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by Phil Yacuboski

Green building is growing in Pennsylvania and while there are already a number of completed projects throughout the region, those familiar with the industry believe more will follow.

LEED (Leadership in Energy and Environment Design) certified buildings are now found on the campus of East Stroudsburg University, The Commonwealth Medical College, schools and bank branches. In 2010, the governor’s residence in Harrisburg became LEED gold certified, the highest rating in the system.

“If the owner is interested in LEED certification, that is very scripted,” said Denise Luikart, associate principal of interior design at Highland Associates in Clarks Summit, who works with owners and contractors in the LEED certification process. “It’s a checklist and you can pursue different certifications under different rating systems. Not all projects have the same type of scope.”

LEED was established by the U.S. Green Building Council in 2000. It looks to make projects sustainable – everything from energy to water to the materials that are used. It also includes how much natural air is inside and how wastewater is treated.

Fifteen commercial projects in the last five years have become LEED certified in northeastern Pennsylvania, according to the U.S. GBC. The sizes of those projects range from small – 3,000 square feet to more than one million square feet. MetLife’s South Abington Township was one of the latest projects to become LEED certified.

Luikart said you can certify your building for just the interior, operations and maintenance and there is even LEED for schools. Some certifications are based on water quality and closeness to public transportation.

“It’s based on your project type,” said Liukart of a points system that is used for projects. “Ideally, you would want to reach as many categories as possible. You can’t reach a total certification if you only do a few sustainable attributes. They want you to mimic what goes on in nature.”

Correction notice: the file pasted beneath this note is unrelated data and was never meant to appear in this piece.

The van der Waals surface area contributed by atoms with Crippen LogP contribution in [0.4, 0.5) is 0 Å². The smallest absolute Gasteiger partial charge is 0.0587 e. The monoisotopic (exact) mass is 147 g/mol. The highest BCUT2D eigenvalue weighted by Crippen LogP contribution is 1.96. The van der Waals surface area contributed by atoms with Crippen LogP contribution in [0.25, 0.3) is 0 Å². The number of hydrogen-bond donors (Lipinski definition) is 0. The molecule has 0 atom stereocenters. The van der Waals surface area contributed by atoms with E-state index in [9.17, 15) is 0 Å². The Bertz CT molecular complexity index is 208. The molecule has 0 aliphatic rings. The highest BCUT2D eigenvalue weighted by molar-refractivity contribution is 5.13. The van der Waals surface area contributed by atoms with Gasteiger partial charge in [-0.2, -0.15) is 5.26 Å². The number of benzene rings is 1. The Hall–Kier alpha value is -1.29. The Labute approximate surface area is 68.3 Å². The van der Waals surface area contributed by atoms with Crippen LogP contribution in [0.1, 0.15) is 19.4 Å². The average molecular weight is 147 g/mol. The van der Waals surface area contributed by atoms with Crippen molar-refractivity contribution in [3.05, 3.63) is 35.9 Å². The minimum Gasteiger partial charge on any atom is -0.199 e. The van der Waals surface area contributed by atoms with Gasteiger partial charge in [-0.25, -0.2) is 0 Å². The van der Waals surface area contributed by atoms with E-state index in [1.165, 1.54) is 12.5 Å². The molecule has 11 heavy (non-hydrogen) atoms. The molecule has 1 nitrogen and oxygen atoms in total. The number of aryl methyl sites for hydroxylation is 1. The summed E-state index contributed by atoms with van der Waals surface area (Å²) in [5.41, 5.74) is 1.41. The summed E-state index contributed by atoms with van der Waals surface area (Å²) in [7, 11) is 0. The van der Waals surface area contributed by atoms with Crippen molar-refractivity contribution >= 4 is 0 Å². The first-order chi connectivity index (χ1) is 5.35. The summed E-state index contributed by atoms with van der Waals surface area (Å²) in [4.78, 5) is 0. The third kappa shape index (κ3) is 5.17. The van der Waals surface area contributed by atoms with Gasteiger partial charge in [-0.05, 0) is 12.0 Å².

Liukart said in most cases, LEED projects aren’t easier.

“It’s easier to throw stuff in the landfill than to recycle it,” she said, “but if you have an owner who is committed to sustainable attributes, then it’s very workable even if it’s less convenient.”

Pittsburgh and Philadelphia have been leading Pennsylvania when it comes to green building, according to Heidi Kunka, Central Pennsylvania Director of the U.S. Green Building Council.

“Then, the smaller markets follow,” she said. “It makes so much sense. It makes sense for the environment and it makes sense for your pocketbook.”

Kunka said while many projects typically focus on public buildings, like schools and governments, she has noticed a trend in distribution warehouses.

“Higher education is leading the way, however,” she said. “There are many college campuses who want LEED certified projects.

The myth that LEED and green building projects are more expensive, may no longer be a hard fact.

“I think the costs have come down,” said Liukart. “This movement in the building industry and the awareness has made a difference on the manufacturing side. And if you think about it, that’s what they want to do by affecting the industry at large.”

“As long as you have the right partner, it’s not what you think,” said Kunka, adding that the region has plenty of contractors and architects that are familiar with green building. “They know how to design and build and they know what points to pursue so as to not add cost. They know how navigate through the system to get that building for the same cost or a little more.”

Kunka said you can build a LEED certified or LEED Silver building for almost the same cost as a regular project, with gold and platinum adding more dollars to the project.

The process to become LEED is stringent, said Matt Holbert, director of engineering with NRG Controls, a subcontractor that brings technology and energy solutions to clients.

“They want you to be innovative,” said Holbert, who described using kiosks in the lobby of a commercial building to show visitors how much energy is being used. “It makes people think about it and think about turning off the lights when they leave a room. They can see it on a screen.”

Holbert even if a project doesn’t get the highest LEED certification, green portions of the process are popular.

“Reusing items and reducing and recycling and green leads to that,” he said. “It’s helping the environment and people are believing it more. They realize the environment needs help and they want to be a part of that process.”